Passive ventilation systems rely on natural physical mechanisms, which make many uncertainties occur during operation. Wind-induced ventilation systems are solely dependent on prevailing wind speed and incident angle. The stochastics of wind direction and wind intensity bring significant challenges to system performance evaluation and design [15]. Buoyancy-driven ventilation builds upon the air intensity difference caused by the internal and external temperature difference, ventilating the space even in windless conditions. However, under extremely hot and humid climatic conditions (the temperature difference is insignificant), the system is probably not working properly. Not every passive ventilation system has the dual function of heating and cooling space driven by natural forces. The natural ventilation system can remove the stale warm airflow indoors by accelerating the air movement to provide a space cooling effect. Achieving heating usually requires collecting and storing heat gain and releasing heat when needed to increase the indoor temperature. As the most representative buoyancy ventilation system, the solar chimney has attracted researchers’ attention because of its simultaneous ventilation, heating, and cooling functions.
A typical solar chimney is presented in Figure 1. It consists of an absorption wall, a glazing wall, tuyeres/vents, and heat-insulating materials. Airflow is affected by the air density difference between the internal and external environment and the external wind [16][17][18][19]. Stale air escapes from the purpose-built openings by the thermo-siphoning effect. The solar chimney components can employ direct or indirect solar energy to drive the airflow in the space. Quesada et al. [20][21] comprehensively reviewed the research on transparent and translucent solar facades in the past ten years based on theory and experiment and explored its development and applicability. The solar façade absorbs and reflects incident solar radiation and converts direct or indirect solar energy into usable heat. Jiménez-Xamán et al. [22] verified that a roof-top solar chimney applied to a single room for cooling purposes could increase the ventilation rate by 1.16–45.0%. The numerical code was generated to solve the conjugate turbulent heat transfer in a single room equipped with a solar chimney based on the coupling of CFD and global energy balances.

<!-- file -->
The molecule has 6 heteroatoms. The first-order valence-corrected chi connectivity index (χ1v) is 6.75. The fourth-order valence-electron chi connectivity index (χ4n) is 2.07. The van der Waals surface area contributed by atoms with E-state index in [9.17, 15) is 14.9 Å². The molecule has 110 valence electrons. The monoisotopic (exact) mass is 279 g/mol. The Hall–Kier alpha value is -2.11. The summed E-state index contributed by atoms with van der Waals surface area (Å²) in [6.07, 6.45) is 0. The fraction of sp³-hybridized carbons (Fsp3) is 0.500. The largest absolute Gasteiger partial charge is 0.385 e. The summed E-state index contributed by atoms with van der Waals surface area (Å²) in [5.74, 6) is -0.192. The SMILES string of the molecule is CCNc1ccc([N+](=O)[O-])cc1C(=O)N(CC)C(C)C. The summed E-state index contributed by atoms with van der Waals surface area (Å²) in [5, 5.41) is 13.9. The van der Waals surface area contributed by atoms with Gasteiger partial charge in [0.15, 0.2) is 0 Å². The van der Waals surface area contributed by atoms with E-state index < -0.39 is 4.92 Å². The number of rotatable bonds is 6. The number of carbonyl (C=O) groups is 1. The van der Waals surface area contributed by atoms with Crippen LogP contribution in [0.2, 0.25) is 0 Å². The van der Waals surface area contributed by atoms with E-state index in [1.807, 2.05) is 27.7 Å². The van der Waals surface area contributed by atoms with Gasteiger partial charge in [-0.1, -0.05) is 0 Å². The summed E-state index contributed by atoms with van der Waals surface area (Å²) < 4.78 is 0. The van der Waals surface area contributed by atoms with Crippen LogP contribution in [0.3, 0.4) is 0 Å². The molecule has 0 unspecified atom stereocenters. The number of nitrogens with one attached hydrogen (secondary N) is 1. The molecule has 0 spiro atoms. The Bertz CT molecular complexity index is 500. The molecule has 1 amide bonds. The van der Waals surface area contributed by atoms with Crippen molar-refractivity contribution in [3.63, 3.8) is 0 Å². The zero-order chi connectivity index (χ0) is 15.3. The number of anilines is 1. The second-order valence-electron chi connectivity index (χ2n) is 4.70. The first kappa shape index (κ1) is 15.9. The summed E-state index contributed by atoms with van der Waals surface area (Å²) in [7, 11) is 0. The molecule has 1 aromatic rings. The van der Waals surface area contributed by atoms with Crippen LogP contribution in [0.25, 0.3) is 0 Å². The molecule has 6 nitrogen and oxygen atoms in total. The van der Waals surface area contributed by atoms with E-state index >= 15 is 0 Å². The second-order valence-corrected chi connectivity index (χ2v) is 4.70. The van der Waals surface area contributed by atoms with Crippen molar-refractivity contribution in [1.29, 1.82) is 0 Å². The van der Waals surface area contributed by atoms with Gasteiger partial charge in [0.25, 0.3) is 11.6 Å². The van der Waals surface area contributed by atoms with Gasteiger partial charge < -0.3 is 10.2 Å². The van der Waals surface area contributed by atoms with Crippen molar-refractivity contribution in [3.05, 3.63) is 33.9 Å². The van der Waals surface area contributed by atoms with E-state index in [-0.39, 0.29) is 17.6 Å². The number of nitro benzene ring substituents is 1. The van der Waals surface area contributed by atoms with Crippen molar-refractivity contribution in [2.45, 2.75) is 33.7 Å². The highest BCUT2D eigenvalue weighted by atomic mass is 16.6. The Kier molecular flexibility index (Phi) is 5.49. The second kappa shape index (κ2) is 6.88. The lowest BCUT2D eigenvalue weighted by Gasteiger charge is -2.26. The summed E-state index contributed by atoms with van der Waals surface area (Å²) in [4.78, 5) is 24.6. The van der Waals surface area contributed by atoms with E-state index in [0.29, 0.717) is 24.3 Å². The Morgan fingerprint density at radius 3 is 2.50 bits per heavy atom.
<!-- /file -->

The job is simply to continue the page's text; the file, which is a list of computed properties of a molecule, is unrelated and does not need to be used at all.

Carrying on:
Solar chimneys stand out among many natural ventilation systems not only because of the convenience of their structural features when they are integrated into buildings or in conjunction with other ventilation systems but also because the solar chimney has heating and cooling modes through the cooperation of damping and openings, which makes the structure more sustainable. Figure 2 presents two modes that a solar chimney can achieve in the cooling season and heating season. In order to improve thermal comfort and enhance the applicability of natural ventilation, Monghasemi et al. [6] summarized the existing combined passive ventilation system based on solar chimneys and investigated the thermal regulation of the selected systems and their ability to improve ventilation efficiency.